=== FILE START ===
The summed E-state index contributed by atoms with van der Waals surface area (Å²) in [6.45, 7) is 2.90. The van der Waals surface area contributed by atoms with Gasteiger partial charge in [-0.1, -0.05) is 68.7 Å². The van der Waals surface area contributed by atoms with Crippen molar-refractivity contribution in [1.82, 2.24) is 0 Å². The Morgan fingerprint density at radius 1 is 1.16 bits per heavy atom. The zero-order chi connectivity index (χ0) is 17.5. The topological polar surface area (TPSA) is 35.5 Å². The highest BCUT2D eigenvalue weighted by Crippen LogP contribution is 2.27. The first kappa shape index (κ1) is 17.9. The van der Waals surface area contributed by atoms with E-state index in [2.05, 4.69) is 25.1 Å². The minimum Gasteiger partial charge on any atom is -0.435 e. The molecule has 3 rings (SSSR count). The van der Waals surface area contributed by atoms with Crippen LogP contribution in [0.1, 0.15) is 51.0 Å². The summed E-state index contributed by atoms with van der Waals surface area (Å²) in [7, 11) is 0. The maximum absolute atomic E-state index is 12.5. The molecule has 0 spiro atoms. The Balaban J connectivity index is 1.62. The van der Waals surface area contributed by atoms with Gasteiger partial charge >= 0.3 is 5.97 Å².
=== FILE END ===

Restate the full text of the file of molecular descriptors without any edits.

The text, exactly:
The summed E-state index contributed by atoms with van der Waals surface area (Å²) in [6.45, 7) is 2.90. The van der Waals surface area contributed by atoms with Gasteiger partial charge in [-0.1, -0.05) is 68.7 Å². The van der Waals surface area contributed by atoms with Crippen molar-refractivity contribution in [1.82, 2.24) is 0 Å². The Morgan fingerprint density at radius 1 is 1.16 bits per heavy atom. The zero-order chi connectivity index (χ0) is 17.5. The topological polar surface area (TPSA) is 35.5 Å². The highest BCUT2D eigenvalue weighted by Crippen LogP contribution is 2.27. The first kappa shape index (κ1) is 17.9. The van der Waals surface area contributed by atoms with E-state index in [2.05, 4.69) is 25.1 Å². The minimum Gasteiger partial charge on any atom is -0.435 e. The molecule has 3 rings (SSSR count). The van der Waals surface area contributed by atoms with Crippen LogP contribution in [0.1, 0.15) is 51.0 Å². The summed E-state index contributed by atoms with van der Waals surface area (Å²) in [7, 11) is 0. The maximum absolute atomic E-state index is 12.5. The molecule has 0 spiro atoms. The Balaban J connectivity index is 1.62. The van der Waals surface area contributed by atoms with Gasteiger partial charge >= 0.3 is 5.97 Å².